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Cities breaking the ground on climate change action


On Earth Day 2021, and in a week of a number of significant announcements for climate including the UK’s new climate target for 2035, agreement on the European Climate Law, publication of further details on the EU’s green taxonomy for sustainable finance and the launch of the Glasgow Financial Alliance for Net Zero, Logika Group’s climate specialist, Natalia Reyna, reflects on the critical role that cities play in tackling climate change.

Cities stand in the front line of the global battle to reduce greenhouse gas emissions and create resilience towards the impacts of climate change. By 2050 more than 65% of the world’s population will live in cities. How we design and build the cities of the future will be critical for global sustainable development. Therefore, local and city authorities have a key role to play by planning, guiding and managing emissions reduction strategies, but also by developing sustainable, innovative and inclusive solutions that address adaptation and enhance resilience to extreme climate conditions. The technologies are now available, finance is progressively more accessible, and policies and programmes have been implemented and tested.

In 2016, nations ratified the Paris Agreement, committing to ambitious efforts to keep global average temperature rise to well below 2°C above pre-industrial levels, and to pursue efforts to limit temperature rises to 1.5°C. Whilst commitments have been made at national level, taking ambitious action can often be hampered by political and stakeholder pressures, amongst others. Cities often have greater flexibility, creativity and ambition to take action to tackle climate change as it can also help to address wider environmental issues such as poor air quality. In this context, cities and local authorities around the world are joining the Cities Race to Zero, an unprecedented coalition of cities committed to setting science-based targets and start implementing inclusive and resilient climate action ahead of and beyond the COP26 in Glasgow. The goal is to recruit 1,000 cities to the Race to Zero Campaign, in support of the COP26 Roadmap of Local Governments and Municipal Authorities (LGMA) Constituency to the UNFCCC.

Stronger policy is crucial to transform cities quickly and cost-effectively, to drive down emissions, improve resilience and support city and community action. Cities are already leading the way with ambitious plans to accelerate action on climate change. With policy design, community support and collaboration, cities can make an even greater contribution to securing a climate-safe future. Mexico City‘s Program for Climate Action 2020-2026 is a strong example of actions cities can take to mitigate the effects of climate change while also delivering other co-benefits by improving reforestation, air quality, river cleanliness, mobility, and transportation. The strategy for a fossil-fuel free Stockholm by 2040 demonstrates the commitment of the city to lead on tackling climate change and prove that it is possible to combine well-developed welfare and growth with minimal climate impact.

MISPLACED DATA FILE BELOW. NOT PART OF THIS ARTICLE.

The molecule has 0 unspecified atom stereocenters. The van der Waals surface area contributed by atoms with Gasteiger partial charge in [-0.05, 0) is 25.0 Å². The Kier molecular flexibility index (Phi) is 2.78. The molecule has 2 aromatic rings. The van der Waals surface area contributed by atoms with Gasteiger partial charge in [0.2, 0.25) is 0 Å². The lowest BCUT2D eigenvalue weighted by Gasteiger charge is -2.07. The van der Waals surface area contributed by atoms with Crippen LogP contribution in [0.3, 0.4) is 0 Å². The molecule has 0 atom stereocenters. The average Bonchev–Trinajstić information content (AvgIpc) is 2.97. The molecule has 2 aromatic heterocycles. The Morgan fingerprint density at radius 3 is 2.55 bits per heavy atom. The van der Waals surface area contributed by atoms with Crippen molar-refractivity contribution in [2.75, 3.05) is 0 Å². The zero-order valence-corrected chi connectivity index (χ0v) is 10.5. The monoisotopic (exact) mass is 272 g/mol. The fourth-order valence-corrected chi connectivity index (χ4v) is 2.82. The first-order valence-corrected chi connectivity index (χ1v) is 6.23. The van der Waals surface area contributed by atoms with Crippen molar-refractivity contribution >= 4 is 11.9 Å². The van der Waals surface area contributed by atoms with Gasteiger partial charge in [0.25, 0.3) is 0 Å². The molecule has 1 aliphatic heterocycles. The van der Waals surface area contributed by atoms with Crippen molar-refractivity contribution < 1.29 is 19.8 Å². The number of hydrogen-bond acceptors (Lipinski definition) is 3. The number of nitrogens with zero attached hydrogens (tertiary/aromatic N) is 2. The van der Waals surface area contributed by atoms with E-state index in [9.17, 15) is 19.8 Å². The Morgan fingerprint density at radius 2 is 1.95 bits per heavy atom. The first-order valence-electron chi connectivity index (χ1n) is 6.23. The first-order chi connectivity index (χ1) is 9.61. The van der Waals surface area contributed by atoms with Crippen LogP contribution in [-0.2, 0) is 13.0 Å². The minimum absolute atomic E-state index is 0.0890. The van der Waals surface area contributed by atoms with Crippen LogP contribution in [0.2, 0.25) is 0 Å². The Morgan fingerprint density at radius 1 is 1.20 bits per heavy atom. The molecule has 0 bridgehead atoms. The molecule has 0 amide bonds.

A city climate action plan should set out a pathway to carbon neutrality ideally by 2050 or sooner, and set ambitious interim targets. The plan must be built using a strong evidence base although this should not necessarily be a barrier to taking action. The plan should take into consideration existing city conditions, including baseline emissions, a climate risk assessment and the identification of socio-economic priorities. It should describe how the city will adapt and improve its resilience to the climate hazards now and in future climate change scenarios. Climate action plans should set out the social, environmental and economic benefits expected from implementation, and improve the equitable distribution of these benefits to all the population. It is essential to outline the city’s degree of control over assets and functions across all the sectors, and to identify the partners who need to be engaged to accelerate the delivery mitigation targets and resilience goals. Indeed, stakeholder engagement (government, business and communities) is critical to foster collaboration and partnerships in the development of climate (or any environmental) action plans. Likewise, elaborating a climate action plan brings an opportunity to unite city government, business and communities, as well as individual and collective responsibility to take action. This will facilitate the transition from planning to delivery and enable the benefits of climate action to be distributed as equitably as possible. In sum, a city climate action plan should have the following components:

The Environmental Policy and Economics Practice at the Logika Group ( has the experience and knowledge base to provide comprehensive support to cities around the world to develop ambitious and equitable climate and air quality action plans. We carry out environmental and economic assessments to identify the cost effective big wins that can deliver integrated actions for climate change and other co benefits such as improved air quality. The technical assistance provided covers a wide range of support including data collection and analysis (comprising GHG and air pollutant emission inventories), socio-economic analysis, training, workshops, stakeholder engagement and more. To find out more, please get in touch:

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